As soon as you hear that Ted is an R-rated film about a living, walking and foul-mouthed talking teddy bear, and that the movie is written and directed by Family Guy creator Seth MacFarlane (who also provides the voice and motion-capture for Ted himself) then you’re immediately expecting a 105-minute cavalcade of fast-moving lewd-and-crude scattershot humour, aren’t you? I certainly was.
Well, there’s certainly bursts of exactly that sort of thing in the film, almost all of them centred around the eponymous bear’s antics much as you’d expect. But the surprise is that this is just one element of the film, and it turns out that this is not even the biggest, most significant or dominating part of Ted but just one of an ensemble. Instead, the film is equal parts sweet rom-com revolving around the relationship of Ted’s owner and ‘thunder buddy’ John (Mark Wahlberg) and his girlfriend Lori (Mila Kunis); a warm-hearted bromance movie between Ted and John; and ultimately a boy’s coming-of-age story (although admittedly the boy in question here – John – is 35-years-old!) Add to that a nostalgic love of the pop culture of the early-80s and an action/adventure kicker near the end which puts Ted in mortal danger and you have a film much more diverse than expected.
All these strands are actually very well done. But while the combination of the elements into one whole is unique, none of the individual parts themselves are particularly original in their own right save for that of the character of Ted himself. A nice twist means Ted came to life 27 years ago and everyone knows about him; but after a brief burst of being a celebrity, he’s now just another has-been relegated to working a crap checkout job at the local cash-and-carry. Or as he puts it, now he knows what the stars of Diff’rent Strokes felt like.
Outside of Ted’s drug-taking and partying antics, the rest of the film is surprisingly sweet and warm-hearted. It ends up feeling more like a tearful homage to ET – The Extra Terrestrial than it does a rip-roaring comedy. MacFarlane is as good as you’d hope as Ted although he can’t quite manage to successfully shake off the voice of Peter Griffin, and Wahlberg is great as John – just the right balance of loveable blue-collar Joe Shmoe and immature pain-in-the-backside who can still get the gorgeous and intelligent girl by being able to make her laugh. There are plenty of quick-hit celebrity cameos from the likes of Sir Patrick Stewart (a surprisingly regular MacFarlane collaborator), Ryan Reynolds, Norah Jones and Tom Skerritt, but it’s Sam J Jones appearing as himself and as his most famous film role ( I won’t spoil it for you if you don’t know) that provides some of the best humour of the film, certainly for those of us of a specific age with fond memories of a particular kitsch science fiction classic.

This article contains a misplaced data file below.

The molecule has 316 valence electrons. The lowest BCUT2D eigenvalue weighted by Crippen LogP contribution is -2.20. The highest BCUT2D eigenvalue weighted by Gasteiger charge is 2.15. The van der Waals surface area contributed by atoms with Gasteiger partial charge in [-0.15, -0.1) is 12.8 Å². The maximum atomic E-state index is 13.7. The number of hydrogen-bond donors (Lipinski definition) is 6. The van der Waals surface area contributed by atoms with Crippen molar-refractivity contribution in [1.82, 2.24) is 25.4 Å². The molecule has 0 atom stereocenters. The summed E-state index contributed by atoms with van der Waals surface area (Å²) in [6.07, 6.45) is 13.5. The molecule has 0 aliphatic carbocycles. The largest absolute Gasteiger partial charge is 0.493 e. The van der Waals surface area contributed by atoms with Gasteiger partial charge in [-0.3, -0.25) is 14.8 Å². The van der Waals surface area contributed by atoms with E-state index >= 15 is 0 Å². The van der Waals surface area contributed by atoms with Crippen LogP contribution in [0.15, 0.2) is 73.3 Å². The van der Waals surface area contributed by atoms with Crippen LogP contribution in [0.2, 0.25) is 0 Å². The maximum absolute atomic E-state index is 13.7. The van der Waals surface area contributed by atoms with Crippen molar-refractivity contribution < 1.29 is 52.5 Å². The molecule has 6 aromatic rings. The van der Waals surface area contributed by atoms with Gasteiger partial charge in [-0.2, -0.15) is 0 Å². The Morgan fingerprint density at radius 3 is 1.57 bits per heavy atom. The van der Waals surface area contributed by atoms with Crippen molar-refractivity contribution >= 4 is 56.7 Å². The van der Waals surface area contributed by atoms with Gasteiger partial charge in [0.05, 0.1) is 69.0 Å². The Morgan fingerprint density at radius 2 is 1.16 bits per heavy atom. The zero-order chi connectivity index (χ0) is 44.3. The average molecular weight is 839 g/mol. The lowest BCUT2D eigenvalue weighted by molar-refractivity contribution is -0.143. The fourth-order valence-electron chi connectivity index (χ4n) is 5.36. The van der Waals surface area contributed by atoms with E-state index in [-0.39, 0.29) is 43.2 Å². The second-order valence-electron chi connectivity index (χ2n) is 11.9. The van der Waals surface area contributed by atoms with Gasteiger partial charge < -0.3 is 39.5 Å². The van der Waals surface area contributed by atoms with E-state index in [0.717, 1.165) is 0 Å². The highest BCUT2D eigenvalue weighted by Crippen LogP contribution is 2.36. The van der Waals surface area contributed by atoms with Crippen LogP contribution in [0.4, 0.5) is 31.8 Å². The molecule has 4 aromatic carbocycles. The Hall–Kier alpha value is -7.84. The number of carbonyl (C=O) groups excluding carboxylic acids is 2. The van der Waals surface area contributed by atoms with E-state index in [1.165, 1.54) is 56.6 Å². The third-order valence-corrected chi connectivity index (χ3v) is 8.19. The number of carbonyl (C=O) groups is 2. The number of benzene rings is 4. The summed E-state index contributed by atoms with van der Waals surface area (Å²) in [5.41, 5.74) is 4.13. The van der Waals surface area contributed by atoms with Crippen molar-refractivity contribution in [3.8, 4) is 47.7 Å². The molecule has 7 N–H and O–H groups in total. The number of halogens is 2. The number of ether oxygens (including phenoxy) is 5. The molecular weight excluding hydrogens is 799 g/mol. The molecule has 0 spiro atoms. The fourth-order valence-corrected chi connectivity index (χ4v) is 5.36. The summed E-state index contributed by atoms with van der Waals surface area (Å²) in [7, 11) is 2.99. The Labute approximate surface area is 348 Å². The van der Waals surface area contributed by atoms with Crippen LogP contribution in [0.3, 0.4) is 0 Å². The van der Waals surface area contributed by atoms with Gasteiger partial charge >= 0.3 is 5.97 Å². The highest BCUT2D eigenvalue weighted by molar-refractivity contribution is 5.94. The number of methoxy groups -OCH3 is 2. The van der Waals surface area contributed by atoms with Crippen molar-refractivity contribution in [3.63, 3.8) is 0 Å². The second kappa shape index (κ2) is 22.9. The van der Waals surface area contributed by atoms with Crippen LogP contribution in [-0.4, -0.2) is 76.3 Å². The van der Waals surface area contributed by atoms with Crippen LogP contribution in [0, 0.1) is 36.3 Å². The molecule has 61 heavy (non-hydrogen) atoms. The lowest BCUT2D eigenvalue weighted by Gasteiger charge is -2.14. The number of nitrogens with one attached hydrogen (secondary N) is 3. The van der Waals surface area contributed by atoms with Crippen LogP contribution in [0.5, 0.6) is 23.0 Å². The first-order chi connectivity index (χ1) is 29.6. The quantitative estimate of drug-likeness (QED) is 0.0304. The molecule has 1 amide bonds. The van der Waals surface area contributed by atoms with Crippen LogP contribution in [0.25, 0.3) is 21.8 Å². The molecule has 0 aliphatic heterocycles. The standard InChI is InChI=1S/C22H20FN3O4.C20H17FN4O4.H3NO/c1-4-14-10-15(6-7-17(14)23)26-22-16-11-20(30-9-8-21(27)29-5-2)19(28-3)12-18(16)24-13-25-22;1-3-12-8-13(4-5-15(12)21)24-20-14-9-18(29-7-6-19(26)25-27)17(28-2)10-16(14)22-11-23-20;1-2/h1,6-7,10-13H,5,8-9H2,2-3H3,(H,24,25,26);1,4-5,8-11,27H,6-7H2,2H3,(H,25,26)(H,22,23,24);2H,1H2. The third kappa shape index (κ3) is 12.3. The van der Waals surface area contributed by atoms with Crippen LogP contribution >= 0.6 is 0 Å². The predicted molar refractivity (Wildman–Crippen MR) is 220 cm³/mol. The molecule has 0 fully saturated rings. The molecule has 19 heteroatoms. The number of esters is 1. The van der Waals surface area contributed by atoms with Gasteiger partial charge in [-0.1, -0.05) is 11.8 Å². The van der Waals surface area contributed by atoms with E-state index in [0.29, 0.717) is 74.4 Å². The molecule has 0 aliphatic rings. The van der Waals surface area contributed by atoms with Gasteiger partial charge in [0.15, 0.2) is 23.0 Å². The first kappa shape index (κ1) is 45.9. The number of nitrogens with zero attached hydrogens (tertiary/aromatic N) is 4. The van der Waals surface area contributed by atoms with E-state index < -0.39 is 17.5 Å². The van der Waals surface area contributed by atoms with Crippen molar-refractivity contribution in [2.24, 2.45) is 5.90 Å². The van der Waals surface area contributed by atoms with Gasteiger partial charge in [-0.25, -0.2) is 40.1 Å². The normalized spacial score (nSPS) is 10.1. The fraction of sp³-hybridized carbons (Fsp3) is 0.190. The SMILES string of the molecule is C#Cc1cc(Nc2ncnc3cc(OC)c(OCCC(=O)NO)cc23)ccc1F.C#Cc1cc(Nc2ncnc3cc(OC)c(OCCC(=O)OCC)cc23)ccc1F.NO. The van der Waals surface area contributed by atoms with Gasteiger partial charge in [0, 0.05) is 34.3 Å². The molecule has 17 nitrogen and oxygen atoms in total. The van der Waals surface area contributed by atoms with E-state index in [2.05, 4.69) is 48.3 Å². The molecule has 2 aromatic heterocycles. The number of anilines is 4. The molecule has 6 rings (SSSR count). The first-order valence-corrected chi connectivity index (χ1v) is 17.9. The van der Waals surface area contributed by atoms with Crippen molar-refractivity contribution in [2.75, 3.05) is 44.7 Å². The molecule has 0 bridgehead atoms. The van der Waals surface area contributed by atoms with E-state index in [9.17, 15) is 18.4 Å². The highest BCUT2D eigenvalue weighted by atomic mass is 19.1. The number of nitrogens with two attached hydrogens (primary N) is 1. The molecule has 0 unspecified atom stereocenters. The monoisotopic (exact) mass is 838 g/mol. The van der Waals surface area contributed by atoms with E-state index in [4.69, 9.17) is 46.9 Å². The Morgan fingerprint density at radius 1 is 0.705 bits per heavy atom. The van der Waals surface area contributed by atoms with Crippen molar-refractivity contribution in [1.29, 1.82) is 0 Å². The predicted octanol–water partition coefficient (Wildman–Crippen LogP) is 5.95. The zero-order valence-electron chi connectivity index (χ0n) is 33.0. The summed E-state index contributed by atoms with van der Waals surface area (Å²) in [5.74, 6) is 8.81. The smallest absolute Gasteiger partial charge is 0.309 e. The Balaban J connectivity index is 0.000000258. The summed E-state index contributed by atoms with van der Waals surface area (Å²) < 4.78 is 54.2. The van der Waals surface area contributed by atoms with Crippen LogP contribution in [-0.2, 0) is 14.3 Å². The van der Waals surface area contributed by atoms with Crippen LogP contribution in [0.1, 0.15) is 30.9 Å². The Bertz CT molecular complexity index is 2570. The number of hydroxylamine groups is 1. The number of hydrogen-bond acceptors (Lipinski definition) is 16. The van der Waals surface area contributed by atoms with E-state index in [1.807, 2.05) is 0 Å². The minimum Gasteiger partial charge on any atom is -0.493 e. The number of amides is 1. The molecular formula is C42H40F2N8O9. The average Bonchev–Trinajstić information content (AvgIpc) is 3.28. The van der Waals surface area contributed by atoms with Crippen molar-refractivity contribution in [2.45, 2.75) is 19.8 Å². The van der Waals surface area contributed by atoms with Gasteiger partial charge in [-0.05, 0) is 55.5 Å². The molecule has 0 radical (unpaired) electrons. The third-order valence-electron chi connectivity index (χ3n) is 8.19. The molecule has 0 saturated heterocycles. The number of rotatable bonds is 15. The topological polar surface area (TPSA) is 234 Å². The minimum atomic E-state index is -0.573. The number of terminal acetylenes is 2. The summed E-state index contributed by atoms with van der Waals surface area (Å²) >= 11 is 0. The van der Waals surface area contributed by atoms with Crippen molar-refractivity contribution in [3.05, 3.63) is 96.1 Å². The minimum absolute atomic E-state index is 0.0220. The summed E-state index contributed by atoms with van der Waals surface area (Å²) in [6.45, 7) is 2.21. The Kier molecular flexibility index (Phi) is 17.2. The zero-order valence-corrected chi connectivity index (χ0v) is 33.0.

I also loved veteran actor Bill Smitrovich’s delightful if all-too-brief appearances as Ted’s superficially formidable but clueless boss at the store; but ultimately the latter part of the film is almost stolen by Giovanni Ribisi as Ted’s unhinged celebrity stalker. The scene were Ribisi is dancing in a hypnotically inappropriate way to an 80s pop video is absolutely my favourite funniest scene in the whole movie, even when compared with John and Ted’s knock-down, no-holds-barred falling-out, Ted’s miming of sexual antics to a female co-worker, or even the scene where Ted brings home four prostitutes to the house and makes one leave a … deposit.
So there were undoubtedly lots of good moments; but maybe not quite enough of them, and overall the film felt too uneven and distracted to be as good as the film I’d actually been hoping for. The final result was simply above-average rather than sparkling. In a similar vein, MacFarlane’s maiden live-action directorial outing is perfectly fine and does a solid job of telling the story but is also nothing special, eye-catching or out of the ordinary – any number of directors working in the industry today could have done an equally professional job of it, whereas there is only one person who could be the creative powerhouse behind Family Guy and its spin-offs American Dad! and The Cleveland Show. I kind of wish MacFarlane would stay with the work that makes him unique and irreplaceable rather than become just another contribution to the general studio gene pool.
The Blu-ray of this film was one of the few times when I can say the high-resolution of Blu-ray was entirely redundant and you might as well just pick up the DVD when it’s cheap. As well as an even lewder and cruder unrated version, the disc comes with an audio-commentary involving MacFarlane, Wahlberg and co-writer Alec Suklin and there’s also the usual selection of extras: making-of featurette, deleted and alternate scenes, and a gag reel – pretty much by-the-book stuff for this sort of home entertainment release.
Yes, you can tell – I was a little underwhelmed by Ted after all the good things I’d heard about it. And yet to be honest I can’t work out if that’s a fair reaction to the film or not. After all, I enjoyed it and laughed enough; it kept me entertained throughout; it was deeper and more warm-hearted than I’d had any expectation of. Or to put it another way: it’s a rather more classy, old-fashioned quality production than it appeared on face value.
Perhaps misplaced expectations were and still are my biggest issues here all along. Now I know what it offers, I won’t make the mistake of going back to it expecting a live-action extended episode of Family Guy, but should instead be able to appreciate Ted on its own merits. And the fact that I will gladly give it a second viewing (maybe the unrated version next time?) in a month or two probably speaks better of it and more articulately of my fairly fond feelings toward the film than anything else I’ve written here.